Sunday, May 29, 2011

Lance Armstrong's Reputation Slowly Sinking Under Doping Allegations

Commentary: Cracks in the wall around Lance Armstrong

Four teammates who rode with Armstrong during the glory years of the U.S. Postal Service team have confessed to doping with their team leader, according to a 60 Minutes report filled with fresh allegations. Grand jury testimony is mounting against Armstrong, who is being investigated for systematic doping and possible charges of fraud, money laundering and drug trafficking.

The most damaging witness could turn out to be George Hincapie, who testified that he and Armstrong gave each other the blood-booster EPO and discussed using testosterone, according to 60 Minutes.

Through the years, the big, humble Hincapie was Armstrong’s roommate and most loyal lieutenant — “like a brother to me,” Armstrong said.

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Before Hincapie started to talk, I was giving Lance the benefit of the doubt. Tyler Hamilton and Floyd Landis were damaged goods. Their careers were destroyed; their reputations in shreds. You could dismiss them as bitter back biters. But Hincapie is totally different matter. Fist off, the man was a great cyclist in his own right. He battled in the very toughest races, the Classics, and performed well. Then after putting in those tough miles, he pedaled his heart out for Lance. Hincapie was a tough as nails competitor and a selfless domestique, a very rare combination. He set up Lance for many of his greatest feats. That Hincapie is now testifying against Lance is a game changer. There is way too much smoke, there must be some sort of fire.

Professional cycling has marinated in drugs from almost the beginning. Admittedly at first those drugs were mainly nicotine and alcohol, but they were there, in quantity, from the very first Tour de France. From there the drugs only became more numerous and more complex. Sometimes, the drug taking became too obvious and too dangerous to ignore. There was the dramatic death of Tom Simpson on Mont Ventoux that cause a clamp down on amphetamines, and was the semi-official beginning of the doping wars.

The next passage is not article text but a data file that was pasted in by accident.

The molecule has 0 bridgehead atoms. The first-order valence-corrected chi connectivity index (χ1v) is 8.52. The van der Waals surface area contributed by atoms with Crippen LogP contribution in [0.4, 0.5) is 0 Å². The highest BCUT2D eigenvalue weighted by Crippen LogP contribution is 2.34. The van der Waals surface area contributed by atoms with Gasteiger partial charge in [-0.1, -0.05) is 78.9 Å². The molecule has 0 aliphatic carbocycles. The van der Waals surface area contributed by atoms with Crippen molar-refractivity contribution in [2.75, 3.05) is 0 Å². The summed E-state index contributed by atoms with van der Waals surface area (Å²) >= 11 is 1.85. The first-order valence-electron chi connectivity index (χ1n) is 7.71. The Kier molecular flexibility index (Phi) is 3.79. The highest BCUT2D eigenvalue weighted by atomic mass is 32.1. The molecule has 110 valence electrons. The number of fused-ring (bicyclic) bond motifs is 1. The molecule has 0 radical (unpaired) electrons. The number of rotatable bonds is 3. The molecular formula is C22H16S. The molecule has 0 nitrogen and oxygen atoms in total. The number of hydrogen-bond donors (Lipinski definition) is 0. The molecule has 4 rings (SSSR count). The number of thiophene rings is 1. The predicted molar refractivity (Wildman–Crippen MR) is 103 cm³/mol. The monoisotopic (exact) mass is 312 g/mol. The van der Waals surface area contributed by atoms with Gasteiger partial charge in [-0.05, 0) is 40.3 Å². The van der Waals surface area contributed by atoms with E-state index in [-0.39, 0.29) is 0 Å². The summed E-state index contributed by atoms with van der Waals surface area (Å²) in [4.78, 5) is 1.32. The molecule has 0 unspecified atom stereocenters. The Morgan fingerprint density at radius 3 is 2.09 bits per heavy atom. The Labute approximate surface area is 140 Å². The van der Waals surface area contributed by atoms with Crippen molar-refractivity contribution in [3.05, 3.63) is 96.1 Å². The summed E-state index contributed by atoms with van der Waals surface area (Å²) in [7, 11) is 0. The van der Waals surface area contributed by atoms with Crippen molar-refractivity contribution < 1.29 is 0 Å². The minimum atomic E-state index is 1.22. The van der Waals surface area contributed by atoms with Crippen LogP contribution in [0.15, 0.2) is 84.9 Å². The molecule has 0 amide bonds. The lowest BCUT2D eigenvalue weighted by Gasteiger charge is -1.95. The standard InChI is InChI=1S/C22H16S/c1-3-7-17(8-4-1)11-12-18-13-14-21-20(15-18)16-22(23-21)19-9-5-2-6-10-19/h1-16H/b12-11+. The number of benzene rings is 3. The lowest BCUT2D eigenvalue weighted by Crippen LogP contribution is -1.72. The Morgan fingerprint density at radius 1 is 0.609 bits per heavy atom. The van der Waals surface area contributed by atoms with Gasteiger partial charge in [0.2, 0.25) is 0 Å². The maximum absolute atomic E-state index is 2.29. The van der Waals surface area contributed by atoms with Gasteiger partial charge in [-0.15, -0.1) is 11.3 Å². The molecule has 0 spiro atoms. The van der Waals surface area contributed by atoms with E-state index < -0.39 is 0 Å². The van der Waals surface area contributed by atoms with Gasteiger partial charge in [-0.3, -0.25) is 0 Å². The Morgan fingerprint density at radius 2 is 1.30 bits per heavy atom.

That war was always tilted toward the cheaters. It was not really until the Festina affair that professional cycling really attempted to clamp down on the cheaters. But as the doping regime got tougher, the cheaters got smarter. Designer drugs and blood doping became all the rage.

The authorities struggle to reign in the cheaters is a measure not of any true concern for the riders health, but to keep the money flowing from the sponsors. Bike racing is big business in Europe; but it will only stay a big business if sponsors pay the bills. The sponsors, also big businesses, don't want any scandal. What they want is those rolling billboards to push their products. Radio Shack cannot be pleased with the scandal swirling around Lance, this is not the publicity they paid for.

As for Lance, I guess we should not have bought into the hype. A man as hyper-competitive as Lance is going to find any angle he needs to win. Plus, it is not like the sport is not giving the man a wink and nudge to do what he is doing. All those French cycling fans who booed Lance can now feel superior, they can revel in the man's disgrace. Lance will forever be branded a cheater and a fraud. All the good he has done during and since his career in cycling will be negated. The French hecklers have their revenge, and it is served up in best possible way, cold. If the BalCo prosecution is any indication, Lance is in for a world of hurt.

Looking back on this story, I guess we should have been wary. It really was too good to be true. No one can win that many Tour de Frances without chemical assistance. Most likely no one can finish a Tour de France without chemical assistance; at least not in the times we have seen in last three decades. Maybe we should just stop pretending? In the US we stopped being concerned about doping in football a long time ago.  Baseball is barely pretending to be concerned about doping, imposing rules that are more shot through with holes than a well aged Swiss cheese. Competitive sports is shot through with doping, are we really willing to see how deep the rabbit hole goes?

My only beef with Lance is how much he banged the drum on how clean he was. His bristling and now brittle defense of his honor is revealed to be so much hokum. Granted the rules required him to lie, but did he have to lie with so much gusto? Chalk it up to ego and hubris. In the end that deadly duo will always lay you low.
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